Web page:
Child pornography case highlights outdated laws
A child pornography case in the US has highlighted the law's inability to deal with new issues posed by the digital age.
James Kent, a former professor at Marist College, New York, was convicted for possessing pornographic images of children in 2009, but this has now been overturned on appeal, Reuters reports.
The appeal centred on whether images stored in a computer's cache can be deemed as being in someone's possession.
Judge Carmen Ciparick thought not and said: "The defendant's conduct must exceed mere viewing to encompass more affirmative acts of control such as printing, downloading or saving."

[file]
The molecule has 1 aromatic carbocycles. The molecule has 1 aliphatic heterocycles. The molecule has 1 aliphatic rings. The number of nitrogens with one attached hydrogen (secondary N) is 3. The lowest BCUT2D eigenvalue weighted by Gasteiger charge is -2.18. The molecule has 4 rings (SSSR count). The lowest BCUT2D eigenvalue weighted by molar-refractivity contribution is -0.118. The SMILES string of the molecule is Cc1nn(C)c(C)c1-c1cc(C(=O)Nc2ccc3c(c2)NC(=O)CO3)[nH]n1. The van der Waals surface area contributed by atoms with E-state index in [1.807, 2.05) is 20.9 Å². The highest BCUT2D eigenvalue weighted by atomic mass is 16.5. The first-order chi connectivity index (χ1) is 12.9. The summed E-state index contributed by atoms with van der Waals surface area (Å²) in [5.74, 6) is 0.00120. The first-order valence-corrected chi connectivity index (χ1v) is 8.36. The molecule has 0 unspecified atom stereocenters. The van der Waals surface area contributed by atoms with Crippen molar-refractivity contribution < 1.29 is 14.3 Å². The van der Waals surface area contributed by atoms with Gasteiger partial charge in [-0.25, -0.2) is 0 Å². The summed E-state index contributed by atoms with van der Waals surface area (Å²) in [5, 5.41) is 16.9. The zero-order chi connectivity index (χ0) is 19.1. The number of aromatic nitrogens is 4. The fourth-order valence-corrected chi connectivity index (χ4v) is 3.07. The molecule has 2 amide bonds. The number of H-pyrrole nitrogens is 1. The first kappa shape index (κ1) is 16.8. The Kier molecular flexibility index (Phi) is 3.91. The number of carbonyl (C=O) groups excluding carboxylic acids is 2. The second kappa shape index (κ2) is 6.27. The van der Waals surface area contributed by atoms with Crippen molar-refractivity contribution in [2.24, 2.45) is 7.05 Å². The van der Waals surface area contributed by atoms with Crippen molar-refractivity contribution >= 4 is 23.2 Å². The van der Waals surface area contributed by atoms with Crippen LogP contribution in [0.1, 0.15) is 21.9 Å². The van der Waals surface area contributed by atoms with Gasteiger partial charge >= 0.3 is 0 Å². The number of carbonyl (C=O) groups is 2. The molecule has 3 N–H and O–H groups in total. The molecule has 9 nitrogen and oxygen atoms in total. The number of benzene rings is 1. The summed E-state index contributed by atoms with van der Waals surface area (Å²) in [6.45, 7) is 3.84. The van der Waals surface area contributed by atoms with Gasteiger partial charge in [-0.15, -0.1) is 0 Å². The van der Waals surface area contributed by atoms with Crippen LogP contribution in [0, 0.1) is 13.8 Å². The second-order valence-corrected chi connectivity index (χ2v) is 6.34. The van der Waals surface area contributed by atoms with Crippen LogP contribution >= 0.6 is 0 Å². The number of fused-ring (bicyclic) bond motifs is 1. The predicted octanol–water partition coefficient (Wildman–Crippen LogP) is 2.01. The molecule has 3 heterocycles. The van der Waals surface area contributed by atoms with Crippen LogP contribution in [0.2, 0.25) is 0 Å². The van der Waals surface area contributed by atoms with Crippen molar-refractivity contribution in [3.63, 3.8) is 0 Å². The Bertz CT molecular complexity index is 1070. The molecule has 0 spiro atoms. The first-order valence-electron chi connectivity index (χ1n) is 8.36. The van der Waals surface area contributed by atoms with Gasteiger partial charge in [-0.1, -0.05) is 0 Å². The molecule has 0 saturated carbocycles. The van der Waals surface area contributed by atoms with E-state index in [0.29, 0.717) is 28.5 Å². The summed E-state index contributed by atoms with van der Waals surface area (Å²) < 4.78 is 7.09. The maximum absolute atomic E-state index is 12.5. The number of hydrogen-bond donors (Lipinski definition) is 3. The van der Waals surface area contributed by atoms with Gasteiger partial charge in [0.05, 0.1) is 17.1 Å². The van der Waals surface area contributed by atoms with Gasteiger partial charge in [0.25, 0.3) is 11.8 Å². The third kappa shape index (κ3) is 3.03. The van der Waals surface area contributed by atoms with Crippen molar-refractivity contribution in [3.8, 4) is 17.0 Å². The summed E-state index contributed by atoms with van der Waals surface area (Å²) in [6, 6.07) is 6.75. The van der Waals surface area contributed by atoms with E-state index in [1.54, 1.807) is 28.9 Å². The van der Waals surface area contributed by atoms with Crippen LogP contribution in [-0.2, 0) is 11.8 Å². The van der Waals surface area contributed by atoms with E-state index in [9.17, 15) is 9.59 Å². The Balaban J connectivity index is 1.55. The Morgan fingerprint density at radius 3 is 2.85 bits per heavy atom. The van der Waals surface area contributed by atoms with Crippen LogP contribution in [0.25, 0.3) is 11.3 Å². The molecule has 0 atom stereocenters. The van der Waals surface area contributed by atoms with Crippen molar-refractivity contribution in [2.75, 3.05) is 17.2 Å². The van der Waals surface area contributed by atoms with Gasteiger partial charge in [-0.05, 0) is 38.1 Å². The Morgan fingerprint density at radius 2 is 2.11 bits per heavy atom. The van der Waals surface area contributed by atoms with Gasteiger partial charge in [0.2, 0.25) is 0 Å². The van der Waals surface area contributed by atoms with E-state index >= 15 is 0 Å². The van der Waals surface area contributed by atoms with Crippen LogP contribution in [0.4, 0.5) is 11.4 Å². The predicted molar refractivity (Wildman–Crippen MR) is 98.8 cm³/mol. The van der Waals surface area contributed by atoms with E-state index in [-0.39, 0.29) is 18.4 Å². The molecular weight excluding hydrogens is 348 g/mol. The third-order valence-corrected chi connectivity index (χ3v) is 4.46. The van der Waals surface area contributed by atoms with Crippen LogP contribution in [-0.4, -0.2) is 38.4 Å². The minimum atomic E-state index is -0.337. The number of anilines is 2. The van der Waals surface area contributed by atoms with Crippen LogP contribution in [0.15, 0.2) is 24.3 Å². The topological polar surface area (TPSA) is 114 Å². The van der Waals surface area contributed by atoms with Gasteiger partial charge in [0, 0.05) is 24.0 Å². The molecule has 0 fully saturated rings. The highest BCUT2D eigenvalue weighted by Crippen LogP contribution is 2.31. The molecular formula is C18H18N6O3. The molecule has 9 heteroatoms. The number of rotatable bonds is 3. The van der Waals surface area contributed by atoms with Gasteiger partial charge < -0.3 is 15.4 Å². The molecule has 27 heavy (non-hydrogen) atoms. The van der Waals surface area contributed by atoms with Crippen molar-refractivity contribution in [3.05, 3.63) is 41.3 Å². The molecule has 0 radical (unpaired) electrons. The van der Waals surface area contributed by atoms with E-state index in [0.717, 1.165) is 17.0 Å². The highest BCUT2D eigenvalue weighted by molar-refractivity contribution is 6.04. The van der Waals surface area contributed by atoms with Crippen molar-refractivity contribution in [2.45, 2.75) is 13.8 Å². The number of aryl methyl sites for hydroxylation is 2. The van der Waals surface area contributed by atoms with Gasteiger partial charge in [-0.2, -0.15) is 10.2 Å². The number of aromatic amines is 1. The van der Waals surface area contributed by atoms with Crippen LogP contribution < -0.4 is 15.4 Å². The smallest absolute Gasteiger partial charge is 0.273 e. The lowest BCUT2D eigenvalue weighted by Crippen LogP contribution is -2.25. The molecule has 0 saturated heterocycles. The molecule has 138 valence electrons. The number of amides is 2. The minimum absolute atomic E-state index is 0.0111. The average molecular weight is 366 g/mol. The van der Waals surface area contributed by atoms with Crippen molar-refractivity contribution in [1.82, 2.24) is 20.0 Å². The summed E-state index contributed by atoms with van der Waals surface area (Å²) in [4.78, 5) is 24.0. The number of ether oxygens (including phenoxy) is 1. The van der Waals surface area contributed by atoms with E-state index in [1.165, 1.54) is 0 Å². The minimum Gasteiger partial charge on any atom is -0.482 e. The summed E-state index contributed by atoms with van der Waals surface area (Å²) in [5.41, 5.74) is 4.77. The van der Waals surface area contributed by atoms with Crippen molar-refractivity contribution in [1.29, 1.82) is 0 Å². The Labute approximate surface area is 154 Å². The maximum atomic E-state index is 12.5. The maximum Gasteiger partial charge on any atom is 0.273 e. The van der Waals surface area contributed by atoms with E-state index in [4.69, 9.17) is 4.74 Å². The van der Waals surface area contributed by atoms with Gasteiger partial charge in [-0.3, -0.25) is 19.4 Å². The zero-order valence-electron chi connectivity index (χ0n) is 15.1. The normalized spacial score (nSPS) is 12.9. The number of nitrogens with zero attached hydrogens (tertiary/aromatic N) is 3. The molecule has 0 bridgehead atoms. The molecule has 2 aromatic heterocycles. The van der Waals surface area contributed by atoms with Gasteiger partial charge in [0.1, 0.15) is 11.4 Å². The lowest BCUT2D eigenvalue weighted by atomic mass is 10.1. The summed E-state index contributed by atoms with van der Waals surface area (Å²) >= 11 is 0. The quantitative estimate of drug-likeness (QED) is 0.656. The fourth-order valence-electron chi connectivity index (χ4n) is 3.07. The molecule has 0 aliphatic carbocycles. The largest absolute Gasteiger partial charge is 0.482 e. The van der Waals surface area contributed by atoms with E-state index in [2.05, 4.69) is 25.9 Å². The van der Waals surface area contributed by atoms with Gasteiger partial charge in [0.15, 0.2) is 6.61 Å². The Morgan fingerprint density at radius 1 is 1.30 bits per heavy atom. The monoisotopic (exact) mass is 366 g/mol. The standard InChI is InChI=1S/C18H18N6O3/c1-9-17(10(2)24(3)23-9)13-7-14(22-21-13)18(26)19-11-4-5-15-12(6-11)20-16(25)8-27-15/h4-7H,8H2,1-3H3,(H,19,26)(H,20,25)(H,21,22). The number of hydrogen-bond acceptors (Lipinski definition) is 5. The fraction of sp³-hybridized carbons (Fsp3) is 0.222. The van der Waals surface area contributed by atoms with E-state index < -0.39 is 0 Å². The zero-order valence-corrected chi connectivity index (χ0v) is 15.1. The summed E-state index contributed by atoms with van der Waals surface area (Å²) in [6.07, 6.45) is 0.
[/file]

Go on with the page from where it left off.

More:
Attorney Nathan Dershowitz, who represented Kent on appeal, said the case proves the difficulty with applying pre-digital laws to cases involving computers.
Earlier this year, the charity End Violence Against Women questioned the ability of the British justice system to deal with online behaviour after it was alleged that a rape victim had been named on Twitter.